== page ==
1. Snow Goggles – Invented by the Inuit people in Alaska and Canada
To protect their eyes from snow blindness, these goggles are made of driftwood and slivers of bone or ivory to form a frame with an adjustable leather strap.
2. Cable Suspension Bridges – Developed in South America by indigenous cultures
The method of suspended cables with a hollowed bird bone to secure them was used as early as 500 BC in the form of rope bridges. It has since been adopted and adapted by engineers around the world.
3. Raised Bed Gardening – An ancient practice of American Indians
The Iroquois and other indigenous people used the raised bed method to improve soil drainage, reduce weeds, and enhance productivity. Some of these beds were even made with logs or stones placed in a circle or square.
4. Rubber – Discovered by Amazonian tribes several centuries ago
The rubber tree was a major source of sap for the Incas and other tribes in South America. The sap was used to make everything from baby bottles to shoes, and it wasn’t until Charles Goodyear discovered how to vulcanize rubber that it became widely popularized.
5. Topical Analgesic – A pain relief used by Native Americans for external injuries
Native Americans had a range of remedies to treat pain. They used hollow bird bones for acupuncture, pounded nuts as an analgesic, and greased bear gut for wound dressings. One of the most effective remedies was salicylic acid from the bark of a sapodilla tree found in Central America.
6. Spanish Explorers’ Mapmaking Tools – Adopted and adapted from Native American inventions
Native Americans had a variety of tools to help with mapmaking, including bird’s quill pens, woven mountain grasses and other vegetation that were used as small plugs to indicate rivers, mountains and regions. The Spanish explorers adopted these methods and added their own technology like the compass that made maps even more accurate.
7. Bunk Beds & Weave Mountain Grasses – Used as beds to conserve space created by native peoples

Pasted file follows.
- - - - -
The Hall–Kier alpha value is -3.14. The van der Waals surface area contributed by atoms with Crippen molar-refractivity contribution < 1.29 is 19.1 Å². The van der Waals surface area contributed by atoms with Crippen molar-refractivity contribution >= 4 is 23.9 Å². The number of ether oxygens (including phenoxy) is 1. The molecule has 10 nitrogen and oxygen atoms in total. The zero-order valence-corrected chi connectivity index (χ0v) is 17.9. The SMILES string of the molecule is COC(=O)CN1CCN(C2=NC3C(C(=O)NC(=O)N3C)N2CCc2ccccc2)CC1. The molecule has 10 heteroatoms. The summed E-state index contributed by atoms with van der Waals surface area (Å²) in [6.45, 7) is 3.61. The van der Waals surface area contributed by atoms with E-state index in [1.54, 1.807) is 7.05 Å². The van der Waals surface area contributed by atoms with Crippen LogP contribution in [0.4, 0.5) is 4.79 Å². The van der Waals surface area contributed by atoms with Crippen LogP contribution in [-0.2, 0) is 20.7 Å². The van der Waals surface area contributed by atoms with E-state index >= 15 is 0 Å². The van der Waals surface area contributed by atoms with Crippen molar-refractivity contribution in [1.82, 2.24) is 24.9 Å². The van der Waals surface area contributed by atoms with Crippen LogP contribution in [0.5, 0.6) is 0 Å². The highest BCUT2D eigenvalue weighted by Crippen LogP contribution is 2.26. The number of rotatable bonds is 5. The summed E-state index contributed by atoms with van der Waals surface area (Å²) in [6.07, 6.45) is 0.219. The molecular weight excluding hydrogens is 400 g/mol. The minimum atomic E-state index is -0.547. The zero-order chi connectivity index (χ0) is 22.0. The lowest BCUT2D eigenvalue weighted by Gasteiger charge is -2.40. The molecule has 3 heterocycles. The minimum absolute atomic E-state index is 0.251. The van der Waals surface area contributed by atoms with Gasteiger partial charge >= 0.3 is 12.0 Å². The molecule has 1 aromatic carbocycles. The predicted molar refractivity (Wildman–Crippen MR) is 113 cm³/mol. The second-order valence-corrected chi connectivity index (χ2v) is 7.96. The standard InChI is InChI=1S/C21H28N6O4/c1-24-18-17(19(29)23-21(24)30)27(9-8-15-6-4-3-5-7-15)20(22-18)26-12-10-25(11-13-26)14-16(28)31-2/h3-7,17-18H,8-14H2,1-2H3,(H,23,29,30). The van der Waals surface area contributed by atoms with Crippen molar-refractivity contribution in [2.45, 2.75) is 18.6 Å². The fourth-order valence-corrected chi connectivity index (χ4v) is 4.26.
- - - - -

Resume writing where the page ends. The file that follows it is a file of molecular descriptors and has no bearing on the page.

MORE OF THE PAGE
The Native Americans used animal bladders and other materials to weave together beds that would conserve space in the home. Bunk beds were also a popular invention among tribes of the Great Plains.
8. Greased Bear Gut String – Quivers were made from bear gut string, invented many years ago
The Native Americans used bear gut string to make quivers, which were a popular invention for hunting. The strings were made by rubbing the grease from the bear’s intestines onto one end of it and then twining it tightly around itself.
9 . Salicylic Acid (Aspirin)- Used as a topical ointment for treating fevers among Native people
Salicylic acid was used by Native Americans to treat fevers and other illnesses. It was believed that this active ingredient had healing properties, and it could be applied topically as an ointment or ingested in a tea.
10 . Oral Contraceptive Pill – Harnessing natural ingredients, active ingredient was discovered among Inca People
The Inca people of South America discovered an oral contraceptive pill, which was made from a combination of natural ingredients. It is believed that this active ingredient was one of the first to be discovered and used for contraception.
Native American Inventors have been using their wisdom and knowledge to create inventions for centuries. From snow goggles to suspended bridges, they have a rich history of ingenuity that has shaped the world today. Their inventions are not only practical but also profound in the way that they can be adapted and adopted by others. Native American inventees continue to amaze and influence people, from Kay Marie Porterfield who patented the first all-female invention in 1868 to Emory Dean Keoke who invented a method for locating oil and gas deposits in 2005. Their examples continue to inspire us to use our knowledge and ingenuity to create something that improves lives around the world. As we reflect on their accomplishments and inventions, we can be grateful for their contributions to society and inspired to make a difference in our own lives.